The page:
As shown in FIG. 9, human participants 900 may use the display 70 of FIG. 5 in a simulation environment 902 that permits substantially unbounded movement. In this embodiment, the participants 900 carry the display 70 with the second portion 108 secured around the waist and the first portion 104 mounted to a head-borne NVG 72. The first portion 104 additionally includes a position monitor 906 and a gaze tracker 908 that identify the participant's positions in the environment and the orientation of the user's gaze.
 One skilled in the art will recognize a number of realizable position trackers, such as acoustic sensors and optical sensors. Moreover, although the position monitor 906 is shown as being carried by the participant 900, the position monitor 906 may alternatively be fixedly positioned in or around the environment or may include a mobile portion and a fixed portion. Similarly, a variety of gaze tracking structures may be utilized. In the embodiment of FIG. 9, the gaze tracker utilizes a plurality of fiducial reflectors 910 positioned throughout the environment 902 or on the participants 900. To detect position, the gaze tracker 908 emits one or more IR beams outwardly into the environment 902. The IR beams may be generated by the image source 78, or from separate IR sources mounted to the first portion 104. The emitted IR beams strike the fiducial 910 and are reflected. Because each of the fiducials 910 has a distinct, identifiable pattern of spatial reflectivity, the reflected light is modulated in a pattern corresponding to the particular fiducial 910. A detector mounted to the first portion 104 receives the reflected light and produces an electrical signal indicative of the reflective pattern of the fiducial 910. The tether 110 carries the electrical signal to the second portion 108.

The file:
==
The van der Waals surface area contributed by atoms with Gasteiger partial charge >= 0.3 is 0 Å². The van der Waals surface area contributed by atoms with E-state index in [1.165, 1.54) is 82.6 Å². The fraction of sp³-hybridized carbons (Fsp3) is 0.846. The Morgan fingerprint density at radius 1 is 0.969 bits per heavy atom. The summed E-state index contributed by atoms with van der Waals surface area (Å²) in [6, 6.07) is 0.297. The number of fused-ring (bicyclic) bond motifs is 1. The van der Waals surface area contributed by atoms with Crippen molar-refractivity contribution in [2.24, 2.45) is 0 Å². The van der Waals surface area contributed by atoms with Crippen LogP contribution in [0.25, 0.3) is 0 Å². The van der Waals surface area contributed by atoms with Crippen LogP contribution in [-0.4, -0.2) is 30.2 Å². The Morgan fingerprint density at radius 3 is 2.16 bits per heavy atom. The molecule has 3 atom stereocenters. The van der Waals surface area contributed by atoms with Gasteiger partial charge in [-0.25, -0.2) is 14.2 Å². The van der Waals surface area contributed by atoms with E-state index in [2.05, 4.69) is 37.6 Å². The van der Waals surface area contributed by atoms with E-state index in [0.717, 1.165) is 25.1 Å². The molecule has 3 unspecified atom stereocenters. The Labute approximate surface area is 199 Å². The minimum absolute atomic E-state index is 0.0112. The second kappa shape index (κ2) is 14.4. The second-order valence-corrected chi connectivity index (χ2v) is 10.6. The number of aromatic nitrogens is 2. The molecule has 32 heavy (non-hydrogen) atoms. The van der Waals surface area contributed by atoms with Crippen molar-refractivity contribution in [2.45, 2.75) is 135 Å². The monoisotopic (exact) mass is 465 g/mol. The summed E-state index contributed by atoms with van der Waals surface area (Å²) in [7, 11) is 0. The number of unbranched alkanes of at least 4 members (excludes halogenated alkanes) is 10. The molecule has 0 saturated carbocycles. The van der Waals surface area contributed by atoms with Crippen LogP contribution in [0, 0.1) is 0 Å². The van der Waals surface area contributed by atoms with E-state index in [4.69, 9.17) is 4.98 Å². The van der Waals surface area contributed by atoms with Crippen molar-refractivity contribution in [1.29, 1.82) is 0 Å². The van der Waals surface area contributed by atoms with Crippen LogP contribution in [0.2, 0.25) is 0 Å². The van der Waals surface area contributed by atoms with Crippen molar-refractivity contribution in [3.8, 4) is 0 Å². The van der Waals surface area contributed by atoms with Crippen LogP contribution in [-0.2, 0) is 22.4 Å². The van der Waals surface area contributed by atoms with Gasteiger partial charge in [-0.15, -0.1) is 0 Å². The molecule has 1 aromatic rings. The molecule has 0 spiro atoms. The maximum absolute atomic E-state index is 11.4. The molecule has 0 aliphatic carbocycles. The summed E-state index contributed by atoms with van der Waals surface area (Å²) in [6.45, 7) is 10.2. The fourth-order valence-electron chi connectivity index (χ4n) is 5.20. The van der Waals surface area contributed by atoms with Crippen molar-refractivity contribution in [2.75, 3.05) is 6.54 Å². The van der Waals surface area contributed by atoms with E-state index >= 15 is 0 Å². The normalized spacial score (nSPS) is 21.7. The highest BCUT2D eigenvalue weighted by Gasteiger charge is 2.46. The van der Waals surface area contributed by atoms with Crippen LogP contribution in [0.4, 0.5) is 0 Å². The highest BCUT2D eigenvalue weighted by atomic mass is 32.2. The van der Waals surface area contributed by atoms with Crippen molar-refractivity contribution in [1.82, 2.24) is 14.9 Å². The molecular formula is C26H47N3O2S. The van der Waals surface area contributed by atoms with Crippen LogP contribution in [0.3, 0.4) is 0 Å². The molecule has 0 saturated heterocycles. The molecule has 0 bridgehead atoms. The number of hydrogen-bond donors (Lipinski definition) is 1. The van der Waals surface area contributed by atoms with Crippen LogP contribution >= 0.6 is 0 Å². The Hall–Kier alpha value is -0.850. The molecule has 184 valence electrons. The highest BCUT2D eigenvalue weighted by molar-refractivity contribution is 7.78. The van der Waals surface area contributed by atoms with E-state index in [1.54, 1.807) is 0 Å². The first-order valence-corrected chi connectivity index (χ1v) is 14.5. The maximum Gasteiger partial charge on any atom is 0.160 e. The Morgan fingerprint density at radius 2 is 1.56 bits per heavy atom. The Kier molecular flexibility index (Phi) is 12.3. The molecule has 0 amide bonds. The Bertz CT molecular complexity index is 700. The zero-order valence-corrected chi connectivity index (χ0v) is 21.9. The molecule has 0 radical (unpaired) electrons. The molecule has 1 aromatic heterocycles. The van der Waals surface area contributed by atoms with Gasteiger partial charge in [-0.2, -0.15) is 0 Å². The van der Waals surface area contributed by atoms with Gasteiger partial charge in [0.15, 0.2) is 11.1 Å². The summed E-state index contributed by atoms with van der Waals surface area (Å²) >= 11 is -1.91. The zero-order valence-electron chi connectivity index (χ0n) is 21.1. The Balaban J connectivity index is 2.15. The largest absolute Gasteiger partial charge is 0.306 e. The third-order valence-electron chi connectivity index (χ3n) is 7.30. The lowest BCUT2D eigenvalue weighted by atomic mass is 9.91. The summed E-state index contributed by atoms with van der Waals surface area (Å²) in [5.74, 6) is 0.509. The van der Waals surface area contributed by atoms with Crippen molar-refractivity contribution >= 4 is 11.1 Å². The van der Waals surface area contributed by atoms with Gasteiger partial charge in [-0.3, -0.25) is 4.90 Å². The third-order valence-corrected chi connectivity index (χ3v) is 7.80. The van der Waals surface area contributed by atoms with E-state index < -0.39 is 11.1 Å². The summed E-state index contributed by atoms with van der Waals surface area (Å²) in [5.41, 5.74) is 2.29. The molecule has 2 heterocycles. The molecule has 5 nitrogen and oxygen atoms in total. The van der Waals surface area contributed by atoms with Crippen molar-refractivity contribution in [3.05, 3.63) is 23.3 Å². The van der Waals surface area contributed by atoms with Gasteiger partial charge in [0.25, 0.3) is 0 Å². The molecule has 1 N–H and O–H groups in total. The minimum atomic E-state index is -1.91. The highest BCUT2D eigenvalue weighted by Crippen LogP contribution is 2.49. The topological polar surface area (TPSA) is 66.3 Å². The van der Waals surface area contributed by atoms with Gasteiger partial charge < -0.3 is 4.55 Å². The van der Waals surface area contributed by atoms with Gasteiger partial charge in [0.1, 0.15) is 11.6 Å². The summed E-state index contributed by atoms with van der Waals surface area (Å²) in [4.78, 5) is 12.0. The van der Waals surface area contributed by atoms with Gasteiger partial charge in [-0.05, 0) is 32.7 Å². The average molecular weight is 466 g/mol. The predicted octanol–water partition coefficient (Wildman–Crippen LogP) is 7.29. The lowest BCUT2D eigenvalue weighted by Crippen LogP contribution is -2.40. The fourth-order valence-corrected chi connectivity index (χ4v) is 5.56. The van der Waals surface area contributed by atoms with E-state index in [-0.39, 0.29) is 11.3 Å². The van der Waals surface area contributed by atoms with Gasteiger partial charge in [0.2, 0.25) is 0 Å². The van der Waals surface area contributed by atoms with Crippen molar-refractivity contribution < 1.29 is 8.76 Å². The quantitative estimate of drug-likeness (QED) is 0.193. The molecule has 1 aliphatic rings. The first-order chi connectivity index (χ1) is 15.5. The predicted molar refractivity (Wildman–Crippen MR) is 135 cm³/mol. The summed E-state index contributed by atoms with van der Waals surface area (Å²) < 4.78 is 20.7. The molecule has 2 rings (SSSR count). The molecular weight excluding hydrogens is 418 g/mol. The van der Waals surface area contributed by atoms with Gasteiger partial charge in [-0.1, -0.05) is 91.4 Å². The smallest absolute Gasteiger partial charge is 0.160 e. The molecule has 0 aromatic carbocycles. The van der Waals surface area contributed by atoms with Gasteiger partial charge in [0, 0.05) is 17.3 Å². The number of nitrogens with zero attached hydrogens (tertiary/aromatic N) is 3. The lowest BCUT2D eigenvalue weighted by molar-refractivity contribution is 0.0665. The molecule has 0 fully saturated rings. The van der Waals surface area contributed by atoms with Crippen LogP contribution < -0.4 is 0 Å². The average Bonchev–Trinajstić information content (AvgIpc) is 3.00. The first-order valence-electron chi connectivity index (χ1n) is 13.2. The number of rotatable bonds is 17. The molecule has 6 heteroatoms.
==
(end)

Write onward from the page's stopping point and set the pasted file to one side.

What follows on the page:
The second portion 108 includes an rf transceiver 904 with a mobile antenna 905 that transmits data corresponding to the detected reflected light and status information to an electronic controller 911. The electronic controller 911 is a microprocessor-based system that determines the desired image under control of a software program. The controller 911 receives information about the participants' locations, status, and gaze directions from the transceivers 904 through a base antenna 907. In response, the controller 911 identifies appropriate image data and transmits the image data to the transceiver 904. The second portion 108 then provides signals to the first portion 104 through the tether, causing the scanner assembly 84 and image source 78 to provide IR input to the NVG 72. The participants 900 thus perceive images through the NVG 72 that correspond to the participants' position and gaze direction.
 To allow external monitoring of activity in the environment, a display 912 coupled to the electronic controller 911 presents images of the environment, as viewed by the participants 900. A scenario input device 914, such as a CD-ROM, magnetic disk, video tape player or similar device, and a data input device 916, such as a keyboard or voice recognition module, allow the action within the environment 902 to be controlled and modified as desired.
 Although the embodiments herein are described as using scanned infrared light, the invention is not necessarily so limited. For example, in some cases it may be desirable to scan ultraviolet or visible light onto a photonically activated screen. Ultraviolet light scanning may be particularly useful for scanning conventional visible phosphors, such as those found in common fluorescent lamps or for scanning known up-converting phosphors.
 An example of such a structure is shown in FIG. 10 where a scanned beam display 1000 is formed from a UV light source 1002 aligned to a scanner assembly 1004. The UV source 1002 may be a discrete laser, laser diode or LED that emits UV light.
 Control electronics 1006 drive the scanner assembly 1004 through a substantially raster pattern. Additionally, the control electronics 1006 activate the UV source 1002 responsive to an image signal from an image input device 1008, such as a computer, rf receiver, FLIR sensor, videocassette recorder, or other conventional device.